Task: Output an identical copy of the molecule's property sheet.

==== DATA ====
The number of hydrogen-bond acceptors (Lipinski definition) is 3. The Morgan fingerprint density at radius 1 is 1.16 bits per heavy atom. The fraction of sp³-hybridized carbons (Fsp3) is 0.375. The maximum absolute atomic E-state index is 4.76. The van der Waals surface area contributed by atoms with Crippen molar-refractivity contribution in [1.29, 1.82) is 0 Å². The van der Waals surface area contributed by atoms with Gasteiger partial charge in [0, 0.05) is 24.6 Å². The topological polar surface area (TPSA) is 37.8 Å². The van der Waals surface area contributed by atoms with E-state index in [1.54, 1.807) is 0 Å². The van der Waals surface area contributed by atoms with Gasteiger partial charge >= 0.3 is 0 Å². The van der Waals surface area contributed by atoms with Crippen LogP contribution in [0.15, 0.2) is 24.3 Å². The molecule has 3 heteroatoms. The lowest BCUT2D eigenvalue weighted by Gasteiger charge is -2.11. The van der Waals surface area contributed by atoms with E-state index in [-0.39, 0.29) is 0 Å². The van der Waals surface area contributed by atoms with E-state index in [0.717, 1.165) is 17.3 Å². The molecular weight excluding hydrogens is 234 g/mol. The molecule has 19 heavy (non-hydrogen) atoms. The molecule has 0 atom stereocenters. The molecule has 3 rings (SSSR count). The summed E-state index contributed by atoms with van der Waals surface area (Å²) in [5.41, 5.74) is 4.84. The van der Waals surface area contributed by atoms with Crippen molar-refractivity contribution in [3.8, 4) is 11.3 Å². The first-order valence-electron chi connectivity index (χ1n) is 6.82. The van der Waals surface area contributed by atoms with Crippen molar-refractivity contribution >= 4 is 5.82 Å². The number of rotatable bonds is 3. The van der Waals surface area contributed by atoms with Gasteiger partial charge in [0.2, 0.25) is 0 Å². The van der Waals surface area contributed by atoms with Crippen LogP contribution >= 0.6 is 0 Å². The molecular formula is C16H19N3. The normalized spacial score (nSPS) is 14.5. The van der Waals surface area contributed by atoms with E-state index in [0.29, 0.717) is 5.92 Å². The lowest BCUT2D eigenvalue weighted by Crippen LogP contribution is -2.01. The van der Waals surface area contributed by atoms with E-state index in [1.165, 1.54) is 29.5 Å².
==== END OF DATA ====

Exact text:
The number of hydrogen-bond acceptors (Lipinski definition) is 3. The Morgan fingerprint density at radius 1 is 1.16 bits per heavy atom. The fraction of sp³-hybridized carbons (Fsp3) is 0.375. The maximum absolute atomic E-state index is 4.76. The van der Waals surface area contributed by atoms with Crippen molar-refractivity contribution in [1.29, 1.82) is 0 Å². The van der Waals surface area contributed by atoms with Gasteiger partial charge in [0, 0.05) is 24.6 Å². The topological polar surface area (TPSA) is 37.8 Å². The van der Waals surface area contributed by atoms with E-state index in [1.54, 1.807) is 0 Å². The van der Waals surface area contributed by atoms with Gasteiger partial charge >= 0.3 is 0 Å². The van der Waals surface area contributed by atoms with Crippen LogP contribution in [0.15, 0.2) is 24.3 Å². The molecule has 3 heteroatoms. The lowest BCUT2D eigenvalue weighted by Gasteiger charge is -2.11. The van der Waals surface area contributed by atoms with E-state index in [-0.39, 0.29) is 0 Å². The van der Waals surface area contributed by atoms with E-state index in [0.717, 1.165) is 17.3 Å². The molecular weight excluding hydrogens is 234 g/mol. The molecule has 19 heavy (non-hydrogen) atoms. The molecule has 0 atom stereocenters. The molecule has 3 rings (SSSR count). The summed E-state index contributed by atoms with van der Waals surface area (Å²) in [5.41, 5.74) is 4.84. The van der Waals surface area contributed by atoms with Crippen molar-refractivity contribution in [3.8, 4) is 11.3 Å². The first-order valence-electron chi connectivity index (χ1n) is 6.82. The van der Waals surface area contributed by atoms with Crippen molar-refractivity contribution >= 4 is 5.82 Å². The number of rotatable bonds is 3. The van der Waals surface area contributed by atoms with Gasteiger partial charge in [0.2, 0.25) is 0 Å². The van der Waals surface area contributed by atoms with Crippen LogP contribution >= 0.6 is 0 Å². The molecular formula is C16H19N3. The normalized spacial score (nSPS) is 14.5. The van der Waals surface area contributed by atoms with E-state index in [0.29, 0.717) is 5.92 Å². The lowest BCUT2D eigenvalue weighted by Crippen LogP contribution is -2.01. The van der Waals surface area contributed by atoms with E-state index in [1.165, 1.54) is 29.5 Å².